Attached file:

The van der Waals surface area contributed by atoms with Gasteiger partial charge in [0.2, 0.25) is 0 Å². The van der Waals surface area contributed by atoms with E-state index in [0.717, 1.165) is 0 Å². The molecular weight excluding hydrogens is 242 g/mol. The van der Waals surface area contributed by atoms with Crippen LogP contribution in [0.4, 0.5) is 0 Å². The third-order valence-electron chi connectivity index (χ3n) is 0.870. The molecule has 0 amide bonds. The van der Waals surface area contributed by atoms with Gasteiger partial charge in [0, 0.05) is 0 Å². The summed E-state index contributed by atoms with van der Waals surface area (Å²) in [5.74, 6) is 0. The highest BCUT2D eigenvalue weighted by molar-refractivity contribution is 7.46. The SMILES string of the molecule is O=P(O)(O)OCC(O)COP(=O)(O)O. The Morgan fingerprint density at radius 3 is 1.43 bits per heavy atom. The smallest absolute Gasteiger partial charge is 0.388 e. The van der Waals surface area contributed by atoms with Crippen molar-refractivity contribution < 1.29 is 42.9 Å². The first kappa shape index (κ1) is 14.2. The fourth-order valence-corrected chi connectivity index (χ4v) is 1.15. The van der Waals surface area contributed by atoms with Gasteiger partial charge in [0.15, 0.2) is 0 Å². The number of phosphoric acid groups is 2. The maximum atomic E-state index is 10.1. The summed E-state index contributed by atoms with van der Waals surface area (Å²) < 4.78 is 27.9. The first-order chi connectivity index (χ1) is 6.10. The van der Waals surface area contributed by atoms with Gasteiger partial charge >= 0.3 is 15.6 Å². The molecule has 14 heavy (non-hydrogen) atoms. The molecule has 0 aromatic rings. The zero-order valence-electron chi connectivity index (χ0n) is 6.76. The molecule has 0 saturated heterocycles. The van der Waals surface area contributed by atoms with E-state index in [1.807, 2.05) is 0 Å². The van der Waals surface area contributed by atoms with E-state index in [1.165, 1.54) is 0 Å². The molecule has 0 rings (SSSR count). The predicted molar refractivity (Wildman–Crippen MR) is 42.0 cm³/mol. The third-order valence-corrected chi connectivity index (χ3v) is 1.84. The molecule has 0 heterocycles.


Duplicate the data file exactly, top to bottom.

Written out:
The van der Waals surface area contributed by atoms with Gasteiger partial charge in [0.2, 0.25) is 0 Å². The van der Waals surface area contributed by atoms with E-state index in [0.717, 1.165) is 0 Å². The molecular weight excluding hydrogens is 242 g/mol. The van der Waals surface area contributed by atoms with Crippen LogP contribution in [0.4, 0.5) is 0 Å². The third-order valence-electron chi connectivity index (χ3n) is 0.870. The molecule has 0 amide bonds. The van der Waals surface area contributed by atoms with Gasteiger partial charge in [0, 0.05) is 0 Å². The summed E-state index contributed by atoms with van der Waals surface area (Å²) in [5.74, 6) is 0. The highest BCUT2D eigenvalue weighted by molar-refractivity contribution is 7.46. The SMILES string of the molecule is O=P(O)(O)OCC(O)COP(=O)(O)O. The Morgan fingerprint density at radius 3 is 1.43 bits per heavy atom. The smallest absolute Gasteiger partial charge is 0.388 e. The van der Waals surface area contributed by atoms with Crippen molar-refractivity contribution < 1.29 is 42.9 Å². The first kappa shape index (κ1) is 14.2. The fourth-order valence-corrected chi connectivity index (χ4v) is 1.15. The van der Waals surface area contributed by atoms with Gasteiger partial charge in [0.15, 0.2) is 0 Å². The number of phosphoric acid groups is 2. The maximum atomic E-state index is 10.1. The summed E-state index contributed by atoms with van der Waals surface area (Å²) < 4.78 is 27.9. The first-order chi connectivity index (χ1) is 6.10. The van der Waals surface area contributed by atoms with Gasteiger partial charge >= 0.3 is 15.6 Å². The molecule has 14 heavy (non-hydrogen) atoms. The molecule has 0 aromatic rings. The zero-order valence-electron chi connectivity index (χ0n) is 6.76. The molecule has 0 saturated heterocycles. The van der Waals surface area contributed by atoms with E-state index in [1.807, 2.05) is 0 Å². The van der Waals surface area contributed by atoms with E-state index in [1.165, 1.54) is 0 Å². The molecule has 0 rings (SSSR count). The predicted molar refractivity (Wildman–Crippen MR) is 42.0 cm³/mol. The third-order valence-corrected chi connectivity index (χ3v) is 1.84. The molecule has 0 heterocycles.